Like many young Chabad-Lubavitch rabbis, Rabbi Mendel Jacobs grew up watching and learning how to serve a Jewish community directly from his parents, who have run a Jewish preschool in Cleveland for many years.

Now after almost a decade studying and serving out-of-town, he’s returned to the city he grew up in, after identifying a part of town that lacked a Jewish infrastructure and is helping to fill that need.

In August, he and his wife, Devorah, moved from the Crown Heights neighborhood of Brooklyn, N.Y., where she left behind family, friends and a community she has known for most of her life to set up Chabad of the West Side in Westlake, an affluent suburb in western Cleveland.

Her husband, however, knows the area well.

“Because I grew up in Cleveland Heights, I approached Rabbi Leibel Alevsky, head Chabad-Lubavitch emissary to Cleveland, and asked him about opening a Chabad House on the West Side,” he says. “Shlichus is something I wanted to do my whole life. I always felt like I wanted to be part of it.”

Jacobs notes there is a booming community in East Cleveland with almost 90,000 Jews. A number of Chabad centers serve that area, and it’s known as a thriving Jewish community with Jewish schools, synagogues and kosher restaurants.

Working the Phones

Rabbi Mendel and Devorah Jacobs
Rabbi Mendel and Devorah Jacobs

The city’s West Side has always had a much smaller Jewish population, and relatively few Jewish facilities and programs. So Jacobs started by making phone calls to find Jews who are not connected, and he says “people have really been responding.”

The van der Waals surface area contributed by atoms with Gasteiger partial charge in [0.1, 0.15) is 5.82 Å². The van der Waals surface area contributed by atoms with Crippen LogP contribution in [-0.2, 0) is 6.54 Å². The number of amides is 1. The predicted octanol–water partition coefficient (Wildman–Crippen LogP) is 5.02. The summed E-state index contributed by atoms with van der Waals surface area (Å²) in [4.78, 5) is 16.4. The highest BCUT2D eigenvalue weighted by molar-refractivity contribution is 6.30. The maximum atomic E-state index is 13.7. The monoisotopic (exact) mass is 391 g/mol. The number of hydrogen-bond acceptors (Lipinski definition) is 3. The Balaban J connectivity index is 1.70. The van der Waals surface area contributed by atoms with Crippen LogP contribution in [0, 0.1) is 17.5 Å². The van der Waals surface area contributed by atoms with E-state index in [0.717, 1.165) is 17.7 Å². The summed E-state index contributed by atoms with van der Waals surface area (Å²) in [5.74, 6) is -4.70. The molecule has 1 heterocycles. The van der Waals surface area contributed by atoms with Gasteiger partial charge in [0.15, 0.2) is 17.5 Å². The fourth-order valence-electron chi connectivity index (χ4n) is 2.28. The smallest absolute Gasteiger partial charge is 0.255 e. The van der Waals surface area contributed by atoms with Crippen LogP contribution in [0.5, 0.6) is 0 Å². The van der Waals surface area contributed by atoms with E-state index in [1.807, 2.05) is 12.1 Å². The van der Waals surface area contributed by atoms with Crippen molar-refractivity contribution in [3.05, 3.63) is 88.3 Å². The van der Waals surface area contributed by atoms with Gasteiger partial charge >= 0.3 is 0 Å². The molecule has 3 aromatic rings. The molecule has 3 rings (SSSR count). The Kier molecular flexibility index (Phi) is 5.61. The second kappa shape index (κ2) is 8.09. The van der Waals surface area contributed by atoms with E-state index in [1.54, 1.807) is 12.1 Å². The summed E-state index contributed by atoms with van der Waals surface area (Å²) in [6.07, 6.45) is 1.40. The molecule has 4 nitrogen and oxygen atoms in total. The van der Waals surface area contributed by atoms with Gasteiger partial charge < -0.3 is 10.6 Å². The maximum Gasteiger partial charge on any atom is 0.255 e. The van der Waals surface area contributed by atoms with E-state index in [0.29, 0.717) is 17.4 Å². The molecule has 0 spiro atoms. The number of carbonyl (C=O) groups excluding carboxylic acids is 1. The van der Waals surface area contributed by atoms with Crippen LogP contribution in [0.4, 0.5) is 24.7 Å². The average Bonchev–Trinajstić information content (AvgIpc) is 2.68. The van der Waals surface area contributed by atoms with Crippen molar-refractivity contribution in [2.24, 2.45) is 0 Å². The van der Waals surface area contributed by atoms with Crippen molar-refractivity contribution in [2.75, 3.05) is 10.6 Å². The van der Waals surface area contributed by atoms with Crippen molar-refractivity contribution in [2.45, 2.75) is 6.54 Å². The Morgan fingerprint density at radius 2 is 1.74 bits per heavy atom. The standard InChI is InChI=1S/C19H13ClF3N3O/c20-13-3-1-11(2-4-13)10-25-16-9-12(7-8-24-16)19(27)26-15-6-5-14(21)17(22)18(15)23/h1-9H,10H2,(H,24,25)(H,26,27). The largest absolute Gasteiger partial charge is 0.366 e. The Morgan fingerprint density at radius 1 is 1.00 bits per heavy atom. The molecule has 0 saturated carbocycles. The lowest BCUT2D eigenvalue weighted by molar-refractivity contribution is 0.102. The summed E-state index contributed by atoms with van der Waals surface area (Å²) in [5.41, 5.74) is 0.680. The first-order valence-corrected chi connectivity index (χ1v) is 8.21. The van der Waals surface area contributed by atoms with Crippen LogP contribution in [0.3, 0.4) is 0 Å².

“At first, many don’t see the point of being involved in Jewish activities. But we reach out and invite them to experience some of the beauty of what Judaism has to offer, and there’s been a great response.”

Jacobs offers a weekly Torah-portion class and recently held a Friday-night service with about 20 people. For High Holiday services, the Chabad couple rented space in a nearby community center.

“We had a nice turnout,” he says, with about 30 people who otherwise “probably wouldn’t have gone anywhere for the High Holidays. Things are happening a lot faster than we expected.”

Malcolm Weiss, a retired physician, read in the newspaper about Chabad’s High Holiday services on the Westside and “decided to try it out.”

“From there, I became involved,” he says. He now attends Friday-night services, Torah classes on Wednesday nights with about a dozen people and on Sundays, he and a group of men gather with the rabbi to put on tefillin.

“He reintroduced us to putting on tefillin, and now I sometimes do it on my own,” says Weiss. “I think he’s doing a good job trying to bring Jewish people back into the fold and reignite a spark.”

Young families, like those here at this year's public menorah-lighting at Chanukah time, are drawn to the new Jewish programs in town for grownups and kids alike.
Young families, like those here at this year's public menorah-lighting at Chanukah time, are drawn to the new Jewish programs in town for grownups and kids alike.